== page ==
Let's apply a linear search algorithm and write a function to carry it out. Our function will take three arguments: the array to search, the number of elements in the array, and a value to search for. The function will return the index into the array that the value was found at, or -1 if the value wasn't found (remember that in programming languages like C, C++, and Java, arrays of length N have indices numbered 0 through N-1; therefore a return value of -1 cannot be valid place in the array and the calling function will know that the value wasn't found).
We declare our function as follows:
Step 1: We need to search through every element in the array. This can be easily accomplished using a loop.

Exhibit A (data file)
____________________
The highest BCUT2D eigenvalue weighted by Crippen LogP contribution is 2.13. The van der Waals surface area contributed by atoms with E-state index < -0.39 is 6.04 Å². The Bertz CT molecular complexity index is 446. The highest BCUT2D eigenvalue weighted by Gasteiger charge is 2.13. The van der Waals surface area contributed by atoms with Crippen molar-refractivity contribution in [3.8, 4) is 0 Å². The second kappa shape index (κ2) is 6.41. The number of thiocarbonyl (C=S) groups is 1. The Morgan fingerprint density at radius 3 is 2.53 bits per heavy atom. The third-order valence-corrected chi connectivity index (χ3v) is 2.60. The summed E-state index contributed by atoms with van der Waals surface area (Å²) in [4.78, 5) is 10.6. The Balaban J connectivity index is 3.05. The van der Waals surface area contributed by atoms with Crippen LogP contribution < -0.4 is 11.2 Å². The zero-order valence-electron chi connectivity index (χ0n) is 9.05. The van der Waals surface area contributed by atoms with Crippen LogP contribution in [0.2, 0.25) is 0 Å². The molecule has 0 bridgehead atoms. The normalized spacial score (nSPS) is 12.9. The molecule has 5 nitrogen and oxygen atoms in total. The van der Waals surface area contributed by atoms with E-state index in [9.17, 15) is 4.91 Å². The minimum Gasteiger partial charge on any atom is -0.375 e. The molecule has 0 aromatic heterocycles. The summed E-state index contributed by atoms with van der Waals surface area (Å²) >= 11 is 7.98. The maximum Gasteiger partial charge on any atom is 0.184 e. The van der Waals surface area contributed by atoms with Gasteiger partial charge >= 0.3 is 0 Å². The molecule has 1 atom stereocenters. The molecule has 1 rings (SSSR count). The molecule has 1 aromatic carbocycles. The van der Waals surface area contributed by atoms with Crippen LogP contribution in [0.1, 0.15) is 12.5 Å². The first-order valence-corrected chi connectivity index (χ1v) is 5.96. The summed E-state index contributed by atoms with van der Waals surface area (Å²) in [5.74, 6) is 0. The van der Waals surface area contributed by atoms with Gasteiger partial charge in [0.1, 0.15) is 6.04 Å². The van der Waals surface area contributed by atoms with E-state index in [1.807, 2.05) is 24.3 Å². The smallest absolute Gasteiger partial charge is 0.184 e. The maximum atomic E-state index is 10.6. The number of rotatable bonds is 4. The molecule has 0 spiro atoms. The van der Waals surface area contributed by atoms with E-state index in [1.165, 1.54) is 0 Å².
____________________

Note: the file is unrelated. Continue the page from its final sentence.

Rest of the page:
Step 2: At every place in the array, we need to compare the array element to the value we're searching for. If this index stores the value, then immediately return the correct answer. Otherwise, keep going.
Step 3: What happens if the value is never found? The loop will end and the function will continue. So after the loop we need to return the value -1.
Step 4: Putting this all together we end up with a function to do a linear search of an array:
Sequential search has some advantages over other searches. Most importantly, it doesn't require the array to be sorted, since every array element is examined. In addition, linear search is quite easy to implement, as evidenced by the relative simplicity of the code above. The disadvantage of sequential search is efficiency. Since this approach examines every element in the list, it does work for every element. Therefore, linear search is O(n), relatively inefficient, as sorting algorithms go.